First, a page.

Truth: Writing Rules Make Me Want to Rip My Hair Out
I have always been a rule follower.
It wasn’t because I believed in these rules I was following or obeyed them unquestioningly, but likely because whenever I would get in trouble for said rules, it usually involved unwanted attention.
And I do NOT like attention.
One of my earliest memories as a girl is of me breaking the rules in kindergarten and deciding to crawl on the ground instead of walk. I have no idea what made me do this — I’m not the type of “get down in the dirt” type of girl at all.
But for some reason, on that fateful day in kindergarten, I decided to break this rule about “walking” (Was it ever a real rule though? Did they ever tell us “no crawling”? We were in kindergarten after all — only a few years away from our crawling days.) and crawl towards the classroom.
As soon as my teacher witnessed this new approach to entering the classroom, I was scolded and my clip — a strange monitor of behavior much like a stoplight system — was moved from the “green” zone to the “yellow” zone.
Needless to say, it was a long time until I broke any “rules” again.
It is this suppression of rebellion within me that I suspect is the reason that whenever someone tells me a writing “rule,” my immediate reaction is to break that rule and prove whoever told me it that they’re wrong.
In fact, I have written entire stories dedicated to proving someone wrong about a writing rule.
(They have ranged from quite good to completely forgettable, which in the writing world is much worse than “bad.”)
A few times I have tried to return to the rules and respect them. Being a writer who blogs about writing often makes it difficult for me to give advice on writing simply because every time I give advice, my reaction is to play the Devil’s advocate to my own advice.
This also means that when people search for tangible writing wisdom, I am often not the one to give it.
When people ask me for writing advice, I suddenly start talking like a free-loving hippie, telling people to “go with their gut” and “follow their story’s path.”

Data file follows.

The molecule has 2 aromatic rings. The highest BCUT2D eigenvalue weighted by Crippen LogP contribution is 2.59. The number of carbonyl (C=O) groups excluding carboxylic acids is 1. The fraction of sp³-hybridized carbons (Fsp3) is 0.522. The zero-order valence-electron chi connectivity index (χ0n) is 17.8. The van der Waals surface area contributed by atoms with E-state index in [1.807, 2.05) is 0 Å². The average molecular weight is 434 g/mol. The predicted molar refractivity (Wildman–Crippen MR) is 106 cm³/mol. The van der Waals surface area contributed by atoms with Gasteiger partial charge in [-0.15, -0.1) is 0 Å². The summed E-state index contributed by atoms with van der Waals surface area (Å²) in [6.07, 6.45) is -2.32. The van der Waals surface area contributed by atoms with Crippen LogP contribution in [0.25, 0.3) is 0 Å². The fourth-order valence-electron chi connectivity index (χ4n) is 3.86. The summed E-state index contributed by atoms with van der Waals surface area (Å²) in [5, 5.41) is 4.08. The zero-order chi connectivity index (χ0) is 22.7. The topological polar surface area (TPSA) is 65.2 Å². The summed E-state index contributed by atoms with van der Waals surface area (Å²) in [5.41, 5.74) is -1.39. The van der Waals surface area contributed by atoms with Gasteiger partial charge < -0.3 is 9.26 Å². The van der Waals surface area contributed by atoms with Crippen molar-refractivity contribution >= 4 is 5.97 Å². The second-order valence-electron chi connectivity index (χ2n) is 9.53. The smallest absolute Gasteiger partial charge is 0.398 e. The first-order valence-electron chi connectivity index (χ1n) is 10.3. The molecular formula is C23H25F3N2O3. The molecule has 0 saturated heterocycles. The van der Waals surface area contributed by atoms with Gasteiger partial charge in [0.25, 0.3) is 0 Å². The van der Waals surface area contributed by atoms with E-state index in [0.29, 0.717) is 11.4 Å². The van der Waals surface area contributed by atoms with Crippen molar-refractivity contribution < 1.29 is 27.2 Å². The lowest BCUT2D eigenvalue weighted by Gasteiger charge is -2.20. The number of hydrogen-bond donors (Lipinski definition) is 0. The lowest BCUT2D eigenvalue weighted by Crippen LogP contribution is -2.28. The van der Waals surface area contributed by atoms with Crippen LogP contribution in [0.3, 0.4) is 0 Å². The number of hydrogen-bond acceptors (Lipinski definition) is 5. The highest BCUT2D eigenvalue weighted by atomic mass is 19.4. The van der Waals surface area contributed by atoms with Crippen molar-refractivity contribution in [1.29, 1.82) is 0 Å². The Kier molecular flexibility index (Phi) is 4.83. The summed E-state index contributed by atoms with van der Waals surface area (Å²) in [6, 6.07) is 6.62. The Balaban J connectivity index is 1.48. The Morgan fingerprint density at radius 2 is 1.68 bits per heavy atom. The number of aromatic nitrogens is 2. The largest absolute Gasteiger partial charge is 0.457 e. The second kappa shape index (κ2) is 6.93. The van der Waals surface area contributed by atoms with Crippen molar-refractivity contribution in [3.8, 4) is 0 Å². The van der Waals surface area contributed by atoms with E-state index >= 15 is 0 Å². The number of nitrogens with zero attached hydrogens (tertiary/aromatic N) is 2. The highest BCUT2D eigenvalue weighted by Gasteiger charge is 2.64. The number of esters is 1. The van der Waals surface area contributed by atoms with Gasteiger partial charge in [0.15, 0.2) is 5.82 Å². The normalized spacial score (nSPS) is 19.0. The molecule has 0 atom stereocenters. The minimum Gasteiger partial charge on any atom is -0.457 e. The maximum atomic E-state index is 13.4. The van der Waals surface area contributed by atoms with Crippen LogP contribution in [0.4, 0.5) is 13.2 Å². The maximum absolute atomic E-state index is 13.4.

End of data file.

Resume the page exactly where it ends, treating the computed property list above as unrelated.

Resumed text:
And for a while I was hard on myself about this and wondered if maybe I followed more writing rules, I might be a better writer (and writer who blogs about writing.)
But then I realized that I’m right. Kind of.
I have wanted to be a storyteller my entire life. My love of stories has driven me to read more books, watch more movies, see more plays, and play more video games.
And the more I’ve surrounded myself with these things I love, the more I’ve come to realize that rules and structures people teach about writing strip away everything I love about the craft.
I don’t want stories that can be worked through a formula. I don’t want simple tricks to fix my plot. I don’t want that trait every protagonist “has to have.”
I don’t want my art and my passion to be turned into something that can be worked through a machine. I want to preserve the magic of writing, the mystery of what makes some characters so wonderful and some plots so deep, without ascribing some “secret trick” to it all.
I want to revel in the mystery of Fyodor Dostevsky and Gabriel García Márquez and Sylvia Plath and all those who followed suit. I want to love their stories without stripping away that mystique that drew me to them.
Because to me, that’s what makes writing so wonderful. There’s a unique, individual human behind each story and to try and create rules to how those unique individuals write is completely ludicrous to me — and also utterly impossible.
So while there may be tips that are mostly true and plot points that usually occur, I’m going to keep resisting these rules and celebrating the fact that no rule can tell me how I write.
And I imagine that will mostly involve me raising my middle finger to every single book on “how to plot your novel” out there.